WHY FRANK STRONACH IS GOOD FOR RACING


WHY FRANK STRONACH IS GOOD FOR RACING
October 14th, 2011 · No Comments
The Austrian-born Canadian entrepreneur Frank Stronach is a real-life Horatio Alger success story. Coincidentally, Alger’s first book was titled Frank’s Campaign.

Stronach is well-known in worldwide business circles and the mere mention of his name can provoke controversy. Depending on who is doing the evaluating, opinions about Stronach’s contributions to Thoroughbred racing can be as different as night and day. One might wonder: “Are you sure we’re talking about the same person?”

Most notable on the plus side, Stronach has built a hugely successful breeding and racing empire. His Adena Springs has won the Eclipse Award as champion breeder in the United States seven times since 2000. Additionally, Stronach was the leading owner in 1998, 1999, 2000, and 2008 and his homebreds have won classics and sired classic winners.

Negative opinions about Stronach’s efforts arise mostly from his participation on the retail side of the industry. For example, his failed Magna Entertainment Corporation was roundly criticized for missing out on the down-payment money for racetrack slots at Laurel Park. Gulfstream Park in Florida is another focal point, owing to its controversial architectural design and placement within a shopping area and casino.

None of this is surprising. Any major entrepreneur or company leader is going to be a lightning rod for criticism and second-guessing. That comes with being a mover and shaker. Donald Trump, for instance, is a highly successful real estate developer and TV show host, who also destroyed a lot of shareholder wealth with his ventures in Atlantic City casinos and a defunct airline shuttle service. The late Steve Jobs was once fired from Apple.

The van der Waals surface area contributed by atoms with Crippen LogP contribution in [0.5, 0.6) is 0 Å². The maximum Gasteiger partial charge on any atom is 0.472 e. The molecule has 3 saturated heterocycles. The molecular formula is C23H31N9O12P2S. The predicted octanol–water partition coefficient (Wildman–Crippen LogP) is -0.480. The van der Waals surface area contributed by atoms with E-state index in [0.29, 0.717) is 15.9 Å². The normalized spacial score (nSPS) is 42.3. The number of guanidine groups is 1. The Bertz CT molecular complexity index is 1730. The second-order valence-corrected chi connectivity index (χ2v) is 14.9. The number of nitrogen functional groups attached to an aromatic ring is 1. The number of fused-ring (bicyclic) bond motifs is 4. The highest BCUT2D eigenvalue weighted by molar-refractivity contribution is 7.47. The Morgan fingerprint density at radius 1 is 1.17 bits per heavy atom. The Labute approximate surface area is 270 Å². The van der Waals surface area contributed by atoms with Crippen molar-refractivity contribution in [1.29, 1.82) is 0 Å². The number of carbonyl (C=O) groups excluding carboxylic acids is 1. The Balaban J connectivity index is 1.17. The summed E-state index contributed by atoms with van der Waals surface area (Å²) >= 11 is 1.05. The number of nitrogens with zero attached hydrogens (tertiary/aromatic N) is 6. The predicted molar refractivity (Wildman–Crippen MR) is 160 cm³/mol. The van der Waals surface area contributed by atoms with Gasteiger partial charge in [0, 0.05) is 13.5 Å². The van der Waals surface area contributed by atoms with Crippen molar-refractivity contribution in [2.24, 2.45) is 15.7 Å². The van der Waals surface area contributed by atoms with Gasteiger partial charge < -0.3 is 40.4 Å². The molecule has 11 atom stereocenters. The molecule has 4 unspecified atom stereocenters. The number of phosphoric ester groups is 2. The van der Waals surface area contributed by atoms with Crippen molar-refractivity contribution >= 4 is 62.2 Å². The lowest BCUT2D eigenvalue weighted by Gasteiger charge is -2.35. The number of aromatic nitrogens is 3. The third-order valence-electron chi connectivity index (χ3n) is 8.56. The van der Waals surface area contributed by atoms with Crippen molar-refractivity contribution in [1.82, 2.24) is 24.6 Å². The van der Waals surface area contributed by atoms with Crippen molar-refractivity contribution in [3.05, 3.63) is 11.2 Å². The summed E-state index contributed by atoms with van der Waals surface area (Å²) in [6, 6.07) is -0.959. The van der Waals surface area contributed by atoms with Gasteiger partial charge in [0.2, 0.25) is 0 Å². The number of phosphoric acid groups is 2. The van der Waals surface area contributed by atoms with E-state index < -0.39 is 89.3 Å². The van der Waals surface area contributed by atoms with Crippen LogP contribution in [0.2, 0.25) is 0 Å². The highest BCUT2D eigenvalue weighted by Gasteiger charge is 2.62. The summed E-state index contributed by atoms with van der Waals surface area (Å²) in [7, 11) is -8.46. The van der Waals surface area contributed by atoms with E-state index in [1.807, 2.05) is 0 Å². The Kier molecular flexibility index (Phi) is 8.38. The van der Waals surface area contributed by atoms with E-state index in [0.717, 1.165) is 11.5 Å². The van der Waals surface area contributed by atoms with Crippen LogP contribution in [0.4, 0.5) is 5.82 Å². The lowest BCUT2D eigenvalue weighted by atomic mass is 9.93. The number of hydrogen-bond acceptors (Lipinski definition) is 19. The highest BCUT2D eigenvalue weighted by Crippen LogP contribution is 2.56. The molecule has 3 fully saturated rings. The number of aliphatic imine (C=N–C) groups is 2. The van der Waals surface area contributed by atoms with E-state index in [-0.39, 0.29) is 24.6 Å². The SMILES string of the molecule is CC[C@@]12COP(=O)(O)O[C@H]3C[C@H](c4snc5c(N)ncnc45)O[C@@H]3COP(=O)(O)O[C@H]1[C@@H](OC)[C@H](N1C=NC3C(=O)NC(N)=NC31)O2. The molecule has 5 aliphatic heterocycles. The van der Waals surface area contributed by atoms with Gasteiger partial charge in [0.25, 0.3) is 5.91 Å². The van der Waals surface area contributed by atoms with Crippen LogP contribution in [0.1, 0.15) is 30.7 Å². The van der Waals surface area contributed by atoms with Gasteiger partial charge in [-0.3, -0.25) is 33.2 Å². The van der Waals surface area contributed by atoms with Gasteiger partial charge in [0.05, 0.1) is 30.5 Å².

It is certainly fair game and to be expected for customers to weigh in on Stronach’s racetracks or for investors to lament his stewardship of the former Magna Entertainment Corporation. However, the cut-to-the-chase question is: Would the North American horse racing industry be better off or worse off without Stronach’s involvement? If you could turn back the clock and change history so that Stronach never became involved, would you do so in the best interests of racing?

People who run businesses are inevitably going to make mistakes and their actions will not be universally applauded. But these should be considered within the context of the bigger picture. Racing needs much more investment from extremely wealthy individuals, who are passionate about the sport, rather than less. Auction sales need more buyers, racetracks and partnerships need investors, and geographical areas like greater Lexington and Ocala need organizations such as Adena Springs that employ hundreds of people and pump money into the local economies.

Most of all, because the pari-mutuel product is in deep trouble relying on the traditional business model, significant departures from past practices—personified, for example, by Gulfstream Park–are essential. As Albert Einstein remarked, “Insanity is doing the same thing over and over again and expecting different results.”

Entrepreneurs are the straws that stir the drinks, the people who are willing to put their money behind new approaches. Old-line industries like racing inescapably stagnate without innovation and experimentation. Someone needs to do the disruption and not many in racing have stepped up. Frank Stronach is an important exception to the rule. Leaders like him are going to provoke plenty of negative emotion but are invaluable. (The key indicator of Stronach’s “outsider” status: he is among the most instrumental figures in American racing and the most prominent Canadian in the sport since the late E. P. Taylor, yet he is not a member of the U. S. Jockey Club.)

President Theodore Roosevelt talked in one of his most famous speechess, in 1910, about “the man in the arena”: “It is not the critic who counts; not the man who points out how the strong man stumbles, or where the doer of deeds could have done them better. The credit belongs to the man who is actually in the arena… and who at the worst, if he fails, at least fails while daring greatly, so that his place shall never be with those cold and timid souls who neither know victory nor defeat.”

Horse racing needs more disruptive-innovative entrepreneurs in a shrinking arena. Mike Repole might be a younger version of Frank Stonach in the making.

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